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Amber Coyle v. Michael O’Rourke

Plaintiff models sue defendants in California state court for statutory invasion of privacy and common law misappropriation, and, following removal, district court remands because subject matter of state law claims does not fall within subject matter of copyright law.

Defendants Michael O’Rourke and his company, O’Rourke Holdings, paid plaintiffs Amber Coyle and Jasmin Dustin to participate in a photo and video shoot for Rock Your Hair, defendants’ trademarked line of hair care and related products and services. Pursuant to oral and written contracts, defendants agreed to use the photos and videos of plaintiffs for specific purposes and for a specific period of time. Claiming that defendants used their images and likenesses in manners not authorized under the agreements, plaintiffs filed suit in Los Angeles Superior Court, alleging two causes of action: (i) statutory invasion of privacy in violation of Civil Code § 3344; and (ii) California common law misappropriation of likeness. Defendants removed the action to federal court and filed for dismissal.

In support of its removal to federal jurisdiction, defendants contend that they own valid copyrights in the photographs taken during the photo shoot, that plaintiffs’ injuries consisted of unauthorized reproduction and dissemination of the copyrighted photographs, and, therefore, the complaint essentially alleges copyright claims. Arguing that federal courts have exclusive jurisdiction over any civil action arising under any act of Congress relating to copyrights, defendants conclude that the state action must be removed to federal court.

The district court disagreed. On the question of removal, the district court first emphasized that “[b]ecause federal preemption is an affirmative defense, it does not provide a basis for removal jurisdiction unless there is what is deemed ‘complete preemption.’” Defensive preemption, on the other hand, is a substantive issue that does not enable removal to federal court. Recognizing the Ninth Circuit has not addressed whether the federal Copyright Act effects complete preemption, the district court followed other courts distinguishing complete from defensive preemption by applying the Ninth Circuit’s two-part test for defensive preemption to the question of complete preemption: first, whether the subject matter of the state law claim falls within the subject matter of copyright law; and second, if so, whether the rights asserted under state law are equivalent to those protected by federal copyright law.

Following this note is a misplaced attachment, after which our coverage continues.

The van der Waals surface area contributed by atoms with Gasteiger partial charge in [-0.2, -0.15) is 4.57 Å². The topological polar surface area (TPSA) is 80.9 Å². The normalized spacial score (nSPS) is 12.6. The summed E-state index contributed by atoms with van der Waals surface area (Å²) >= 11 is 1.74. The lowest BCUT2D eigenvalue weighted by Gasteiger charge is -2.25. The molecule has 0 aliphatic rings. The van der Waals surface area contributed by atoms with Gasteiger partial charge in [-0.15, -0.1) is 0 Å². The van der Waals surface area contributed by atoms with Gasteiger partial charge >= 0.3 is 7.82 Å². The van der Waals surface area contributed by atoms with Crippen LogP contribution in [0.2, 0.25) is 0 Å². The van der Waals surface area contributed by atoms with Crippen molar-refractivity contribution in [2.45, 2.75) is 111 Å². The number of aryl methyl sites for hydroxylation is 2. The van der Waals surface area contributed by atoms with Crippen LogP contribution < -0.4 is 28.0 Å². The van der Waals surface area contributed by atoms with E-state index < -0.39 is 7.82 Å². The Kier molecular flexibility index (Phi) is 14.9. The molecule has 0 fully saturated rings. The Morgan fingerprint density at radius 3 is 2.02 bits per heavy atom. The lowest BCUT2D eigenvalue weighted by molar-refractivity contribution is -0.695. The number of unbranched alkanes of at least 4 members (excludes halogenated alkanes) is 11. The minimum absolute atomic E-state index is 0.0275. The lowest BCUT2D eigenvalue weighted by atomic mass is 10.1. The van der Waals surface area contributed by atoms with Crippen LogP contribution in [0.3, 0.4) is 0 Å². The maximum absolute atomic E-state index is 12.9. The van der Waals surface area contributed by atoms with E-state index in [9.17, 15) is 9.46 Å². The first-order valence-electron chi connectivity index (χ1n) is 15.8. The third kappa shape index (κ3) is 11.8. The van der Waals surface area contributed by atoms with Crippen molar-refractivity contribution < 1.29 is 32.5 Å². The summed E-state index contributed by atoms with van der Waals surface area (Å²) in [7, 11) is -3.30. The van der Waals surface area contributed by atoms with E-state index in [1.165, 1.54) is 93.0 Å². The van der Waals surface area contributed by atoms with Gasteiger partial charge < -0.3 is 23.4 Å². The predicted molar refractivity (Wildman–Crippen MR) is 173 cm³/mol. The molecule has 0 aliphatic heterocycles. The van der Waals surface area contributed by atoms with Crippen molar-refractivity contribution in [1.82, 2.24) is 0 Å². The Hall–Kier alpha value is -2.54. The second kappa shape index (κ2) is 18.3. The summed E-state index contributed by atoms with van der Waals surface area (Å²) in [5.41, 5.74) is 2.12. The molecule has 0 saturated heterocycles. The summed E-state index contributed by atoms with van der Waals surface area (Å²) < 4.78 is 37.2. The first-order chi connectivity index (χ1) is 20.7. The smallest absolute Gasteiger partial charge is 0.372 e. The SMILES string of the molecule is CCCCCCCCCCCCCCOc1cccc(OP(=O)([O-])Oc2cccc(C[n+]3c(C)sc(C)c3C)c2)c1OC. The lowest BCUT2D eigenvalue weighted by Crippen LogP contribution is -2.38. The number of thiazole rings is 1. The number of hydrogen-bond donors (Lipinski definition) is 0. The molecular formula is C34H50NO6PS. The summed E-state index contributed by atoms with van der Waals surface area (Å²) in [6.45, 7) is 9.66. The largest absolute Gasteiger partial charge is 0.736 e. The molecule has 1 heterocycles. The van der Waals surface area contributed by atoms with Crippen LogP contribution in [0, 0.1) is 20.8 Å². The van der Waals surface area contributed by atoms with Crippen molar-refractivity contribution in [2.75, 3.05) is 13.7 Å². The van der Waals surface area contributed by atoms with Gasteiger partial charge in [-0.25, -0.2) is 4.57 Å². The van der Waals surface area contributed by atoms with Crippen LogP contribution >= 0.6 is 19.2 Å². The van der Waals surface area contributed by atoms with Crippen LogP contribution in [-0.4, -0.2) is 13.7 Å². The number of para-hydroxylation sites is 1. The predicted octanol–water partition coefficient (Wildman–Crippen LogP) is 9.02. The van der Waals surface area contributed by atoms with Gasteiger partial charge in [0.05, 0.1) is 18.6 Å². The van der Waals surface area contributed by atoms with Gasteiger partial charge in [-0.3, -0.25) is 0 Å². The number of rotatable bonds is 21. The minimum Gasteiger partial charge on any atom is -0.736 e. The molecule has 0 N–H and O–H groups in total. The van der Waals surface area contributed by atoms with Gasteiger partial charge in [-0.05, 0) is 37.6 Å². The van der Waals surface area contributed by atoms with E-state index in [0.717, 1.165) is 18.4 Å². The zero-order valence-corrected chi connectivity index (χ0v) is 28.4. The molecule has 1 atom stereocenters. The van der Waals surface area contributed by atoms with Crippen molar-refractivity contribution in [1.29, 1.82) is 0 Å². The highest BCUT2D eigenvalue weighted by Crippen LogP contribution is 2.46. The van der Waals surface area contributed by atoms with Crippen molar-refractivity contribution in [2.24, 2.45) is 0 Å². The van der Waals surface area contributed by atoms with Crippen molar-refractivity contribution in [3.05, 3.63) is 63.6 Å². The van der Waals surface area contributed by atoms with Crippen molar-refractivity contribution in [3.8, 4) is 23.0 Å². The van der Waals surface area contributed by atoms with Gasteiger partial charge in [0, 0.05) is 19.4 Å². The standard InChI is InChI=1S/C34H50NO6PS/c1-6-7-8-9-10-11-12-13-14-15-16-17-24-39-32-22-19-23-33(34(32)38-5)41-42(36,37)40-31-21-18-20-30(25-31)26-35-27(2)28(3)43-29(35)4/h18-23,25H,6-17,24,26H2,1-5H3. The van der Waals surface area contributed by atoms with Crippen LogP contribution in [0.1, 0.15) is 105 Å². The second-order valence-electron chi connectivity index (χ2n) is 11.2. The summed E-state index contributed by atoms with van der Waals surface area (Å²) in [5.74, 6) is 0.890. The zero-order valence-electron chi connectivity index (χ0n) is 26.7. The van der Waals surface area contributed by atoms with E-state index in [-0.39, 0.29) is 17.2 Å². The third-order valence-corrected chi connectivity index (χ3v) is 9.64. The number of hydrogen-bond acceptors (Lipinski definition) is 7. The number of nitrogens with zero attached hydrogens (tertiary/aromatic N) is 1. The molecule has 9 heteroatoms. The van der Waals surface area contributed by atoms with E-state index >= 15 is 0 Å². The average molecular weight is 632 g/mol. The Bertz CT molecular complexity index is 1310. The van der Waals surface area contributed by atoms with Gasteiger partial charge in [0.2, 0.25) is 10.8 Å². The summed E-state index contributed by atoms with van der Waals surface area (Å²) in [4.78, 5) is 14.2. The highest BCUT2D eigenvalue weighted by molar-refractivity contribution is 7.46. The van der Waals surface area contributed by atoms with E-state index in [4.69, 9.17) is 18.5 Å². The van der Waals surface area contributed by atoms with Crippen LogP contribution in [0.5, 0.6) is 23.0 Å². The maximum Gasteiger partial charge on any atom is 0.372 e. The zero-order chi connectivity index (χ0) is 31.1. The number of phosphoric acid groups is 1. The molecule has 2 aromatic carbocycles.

Applying the two-part test, the district court held that defendants failed to carry their burden to show that removal was proper because they could not show that the state claim fell within the subject matter of copyright law. Copyright law affords protection to “original works of authorship fixed in any tangible medium of expression,” and a person’s image or likeness is not within that protection. The district court distinguished the models’ work from “dramatic works” of actresses and other performers. The district court also reasoned that the images and likenesses from the Rock Your Hair shoot were used for commercial purposes, not for expressive “works of authorship.”

Because defendants could not satisfy the first prong of the two-part test, the district court did not address whether the rights asserted in the complaint were equivalent to those protected by federal copyright law. Instead, the court remanded the case to state court, concluding that it had no jurisdiction over the action because removal was improper. Without jurisdiction to hear the motion to dismiss, the court denied defendants’ motion. Though the court disagreed with defendants’ interpretation of preemption issues, it declined to award attorney fees to plaintiff, since defendants’ basis for removal was objectively reasonable, though invalid.